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fun and modern Bat Mitzvah greeting card
Bat Mitzvah greeting card and white envelope
Back of Bat Mitzvah greeting card with Via Maris printed logo

Bat Mitzvah Card

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$6.00
Sale price
$6.00
translation missing: en.products.product.regular_price
Out of stock
Unit price
per 
Show someone you’re thinking of them with our collection of greeting cards made in collaboration with some of our favorite friends, artists, and designers around the world.

Designed by Marleigh Culver in New York City.
Comes with one white envelope.
Size: 4.5x6.25
N/A
100% recycled paper, which may contain variations
Starting around the 1860s many Ashkenazi Jews across Europe, America and Israel/Palestine sent family and friends “shone-toyves,” or new year’s cards (shone toyve means “a good year” in Yiddish). The tradition actually started in the 14th century in German Jewish communities, with individually written letters on fine stationery. With the invention of the postcard in the 1860s, shone-toyves took off and many of the first Yiddish postcards started appearing in the late 19th century depicting scenes of traditional Jewish life. Many of these cards were designed by graphic designer Haim Goldberg, who was born in 1888 in the Polish town of Łuków. Goldberg would go on to study art in Germany and return to Poland in 1912 to open a photo studio and later become the graphic designer of greeting cards and postcards working for the daily Yiddish newspaper “Haynt” (“Today” in Yiddish).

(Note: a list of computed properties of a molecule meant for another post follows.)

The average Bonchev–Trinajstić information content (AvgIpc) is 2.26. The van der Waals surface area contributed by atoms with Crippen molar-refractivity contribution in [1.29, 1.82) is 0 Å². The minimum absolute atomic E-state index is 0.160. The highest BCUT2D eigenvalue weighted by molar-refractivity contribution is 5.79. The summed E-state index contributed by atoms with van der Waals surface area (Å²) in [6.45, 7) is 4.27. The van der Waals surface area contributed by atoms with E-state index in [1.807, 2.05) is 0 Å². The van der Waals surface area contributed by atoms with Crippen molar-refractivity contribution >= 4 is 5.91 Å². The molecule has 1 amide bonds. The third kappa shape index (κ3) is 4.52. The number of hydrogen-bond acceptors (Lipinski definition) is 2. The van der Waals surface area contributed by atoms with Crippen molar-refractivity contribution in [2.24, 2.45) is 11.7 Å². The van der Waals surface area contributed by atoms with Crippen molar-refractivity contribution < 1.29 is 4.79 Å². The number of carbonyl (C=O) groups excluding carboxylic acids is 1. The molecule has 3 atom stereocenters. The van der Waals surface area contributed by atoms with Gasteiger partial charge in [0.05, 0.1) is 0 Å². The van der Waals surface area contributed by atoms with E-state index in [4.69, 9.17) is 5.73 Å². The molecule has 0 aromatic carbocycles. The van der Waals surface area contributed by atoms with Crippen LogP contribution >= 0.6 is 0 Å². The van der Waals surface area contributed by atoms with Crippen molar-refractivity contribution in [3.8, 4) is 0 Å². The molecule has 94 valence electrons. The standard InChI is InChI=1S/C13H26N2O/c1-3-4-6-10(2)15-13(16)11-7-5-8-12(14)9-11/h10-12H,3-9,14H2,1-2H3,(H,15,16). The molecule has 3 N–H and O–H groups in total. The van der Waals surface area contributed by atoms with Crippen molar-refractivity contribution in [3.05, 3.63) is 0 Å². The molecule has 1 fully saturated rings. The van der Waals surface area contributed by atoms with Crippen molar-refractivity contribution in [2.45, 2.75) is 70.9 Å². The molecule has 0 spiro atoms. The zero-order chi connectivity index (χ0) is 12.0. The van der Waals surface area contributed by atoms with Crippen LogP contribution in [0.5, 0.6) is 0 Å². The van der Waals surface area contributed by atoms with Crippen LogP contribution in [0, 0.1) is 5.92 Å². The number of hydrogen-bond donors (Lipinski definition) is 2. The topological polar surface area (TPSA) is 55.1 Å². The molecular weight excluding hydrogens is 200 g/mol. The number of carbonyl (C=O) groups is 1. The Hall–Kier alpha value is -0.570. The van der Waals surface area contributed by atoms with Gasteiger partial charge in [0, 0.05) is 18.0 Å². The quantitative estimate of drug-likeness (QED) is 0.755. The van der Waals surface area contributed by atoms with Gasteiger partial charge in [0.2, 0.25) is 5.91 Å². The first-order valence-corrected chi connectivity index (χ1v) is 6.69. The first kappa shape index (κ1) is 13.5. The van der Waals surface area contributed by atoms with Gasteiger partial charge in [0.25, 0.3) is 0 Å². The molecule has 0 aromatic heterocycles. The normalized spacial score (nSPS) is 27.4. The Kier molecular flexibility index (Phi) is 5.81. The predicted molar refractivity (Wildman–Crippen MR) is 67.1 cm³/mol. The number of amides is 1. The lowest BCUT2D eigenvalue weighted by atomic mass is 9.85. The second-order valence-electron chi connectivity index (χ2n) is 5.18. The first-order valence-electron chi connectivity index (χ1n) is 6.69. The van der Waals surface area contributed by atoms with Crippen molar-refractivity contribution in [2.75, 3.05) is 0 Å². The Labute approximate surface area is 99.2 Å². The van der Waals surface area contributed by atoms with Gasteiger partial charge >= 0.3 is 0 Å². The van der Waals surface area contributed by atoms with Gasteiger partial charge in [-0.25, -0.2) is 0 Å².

Greeting Cards
Show someone you’re thinking of them with our collection of greeting cards made in collaboration with some of our favorite friends, artists, and designers around the world.

Designed by Marleigh Culver in New York City.
Comes with one white envelope.
Size: 4.5x6.25
N/A
100% recycled paper, which may contain variations
Starting around the 1860s many Ashkenazi Jews across Europe, America and Israel/Palestine sent family and friends “shone-toyves,” or new year’s cards (shone toyve means “a good year” in Yiddish). The tradition actually started in the 14th century in German Jewish communities, with individually written letters on fine stationery. With the invention of the postcard in the 1860s, shone-toyves took off and many of the first Yiddish postcards started appearing in the late 19th century depicting scenes of traditional Jewish life. Many of these cards were designed by graphic designer Haim Goldberg, who was born in 1888 in the Polish town of Łuków. Goldberg would go on to study art in Germany and return to Poland in 1912 to open a photo studio and later become the graphic designer of greeting cards and postcards working for the daily Yiddish newspaper “Haynt” (“Today” in Yiddish).

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